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AIDS In Africa

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Introduction

AIDS In Africa Introduction HIV/AIDS is a fatal disease of the human immune system currently affecting over thirty million people in the world. Thousands - even millions - of lives have been lost due to the devastating effects of the virus. The reasons for this are complex and often interlinked. HIV/AIDS, which kill more people that any other infectious disease is the fourth leading cause of death world-wide (Wagner 43). However, over %65 of all AIDS cases are in Africa (Frederickson and Kanabus 1) Africa is a continent of contrasts and diversity. Divided nearly in half by the equator, the land is separated into arid desert lands in the north and lush landscapes in the south. The southern region of the continent - known geographically as sub-Saharan Africa - is populated mainly by black Africans who are descendents of indigenous tribes that date back thousands of years. Sub-Saharan Africa is still at the forefront of media and popular conceptions of Africa. When the continent is recognized in the news, the most common image in Western or ?developed? countries is that of impoverished black Africa. This is mostly because of the more sensationalized news items of recent decades have involved civil wars, famines and droughts, extreme deprivation, and the AIDS crisis - all which have plagued sub - Saharan nations. ...read more.

Middle

HIV Is a Man-Made product perspective A number of conspiracy theorists have suggested that AIDS is actually a man-made disease. There is a close correlation between the rise of genetic engineering and mixing of viruses in the early 1970s. This connection persists in the form of the many unprecedented "emerging diseases" caused by "new viruses" that continue up to the present time. The earliest AIDS cases in America can be traced back to the time period when the hepatitis B experiment began at the New York Blood Centre. The inoculations ended in October 1979, less than two years before the official start of the epidemic. Ironically the vaccine was developed in chimpanzees - the primate now thought to contain the "ancestor" virus. There is also a concealed connection between the outbreak of AIDS in Africa and the widespread vaccine programs conducted by the World Health Organization in the 1970's in Central Africa, most notably the smallpox eradication program. In 1987, a London Times science writer Pearce Wright suggested that the smallpox vaccine program could have awakened a "dormant" AIDS virus infection in Africa. Another scientist and doctor by the name of Dr. Boyd E. Graves has suggested that AIDS was the culmination of biowarfare research conducted by the United States Government throughout the 20th century. ...read more.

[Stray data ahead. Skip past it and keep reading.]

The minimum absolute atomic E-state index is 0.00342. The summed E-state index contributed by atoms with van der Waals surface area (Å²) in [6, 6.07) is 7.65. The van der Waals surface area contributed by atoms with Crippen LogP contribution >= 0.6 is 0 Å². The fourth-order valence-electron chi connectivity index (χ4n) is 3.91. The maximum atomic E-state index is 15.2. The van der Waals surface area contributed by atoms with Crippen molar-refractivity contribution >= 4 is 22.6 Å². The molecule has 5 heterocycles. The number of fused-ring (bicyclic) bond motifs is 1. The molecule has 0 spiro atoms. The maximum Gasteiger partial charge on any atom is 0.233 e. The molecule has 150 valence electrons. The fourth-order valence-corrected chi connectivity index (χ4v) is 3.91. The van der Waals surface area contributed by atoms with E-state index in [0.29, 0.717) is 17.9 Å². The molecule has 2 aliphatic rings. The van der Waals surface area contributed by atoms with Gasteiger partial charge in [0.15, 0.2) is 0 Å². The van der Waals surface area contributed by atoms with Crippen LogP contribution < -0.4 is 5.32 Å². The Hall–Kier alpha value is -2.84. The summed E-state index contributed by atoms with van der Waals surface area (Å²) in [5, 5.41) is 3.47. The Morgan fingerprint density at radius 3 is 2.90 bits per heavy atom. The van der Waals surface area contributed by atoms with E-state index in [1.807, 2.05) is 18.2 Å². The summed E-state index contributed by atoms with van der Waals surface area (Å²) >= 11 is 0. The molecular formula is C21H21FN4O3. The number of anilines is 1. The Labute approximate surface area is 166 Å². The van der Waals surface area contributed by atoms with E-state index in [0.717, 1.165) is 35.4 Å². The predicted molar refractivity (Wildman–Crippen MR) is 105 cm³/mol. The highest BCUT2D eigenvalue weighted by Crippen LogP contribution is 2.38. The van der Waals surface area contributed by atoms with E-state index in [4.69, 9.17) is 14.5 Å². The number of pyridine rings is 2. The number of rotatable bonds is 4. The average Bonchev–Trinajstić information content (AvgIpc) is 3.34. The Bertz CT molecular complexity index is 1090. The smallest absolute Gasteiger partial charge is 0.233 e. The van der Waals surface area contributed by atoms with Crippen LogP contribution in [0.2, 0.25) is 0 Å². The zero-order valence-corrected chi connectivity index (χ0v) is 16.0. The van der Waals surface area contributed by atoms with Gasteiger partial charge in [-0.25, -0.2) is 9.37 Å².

Conclusion

These estimates are mostly derived from studies in the developed world. In developing countries, particularly those in sub-Saharan Africa, several factors such as circumcision practices, poor acceptance of condoms, and patters of sexual partner selection can increase the likelihood of heterosexual transmission to %20 or even higher (Wagner 124). In almost all of Africa, traditional forms of sex education delivered by older family members have lost their importance. At the same time, there are often strong sanctions against open discussion of sexual matters across adjacent generations. Nor have schools adequately taken up the task. In consequence, young people frequently learn about sex from their peers, and not always accurately. These patterns may be partly a function of gender differences in the devastating effects of HIV on the continent Conclusion The issue of HIV/AIDS in Africa is complex, but most of all; devastating. The perspectives as well as viewpoints on the issue are endless. Many differing opinions and theories exist on the origins, cause, and solutions to the infectious disease. However it is known fact that the exact origins of the virus still remain unknown and many individuals in developing nations are uneducated on the causes, risks, and preventions of the disease. With this lack of information, education, preventative measures, and adequate support from developed countries its no longer a surprise that HIV/AIDS remains the number one cause of death in Africa. ...read more.

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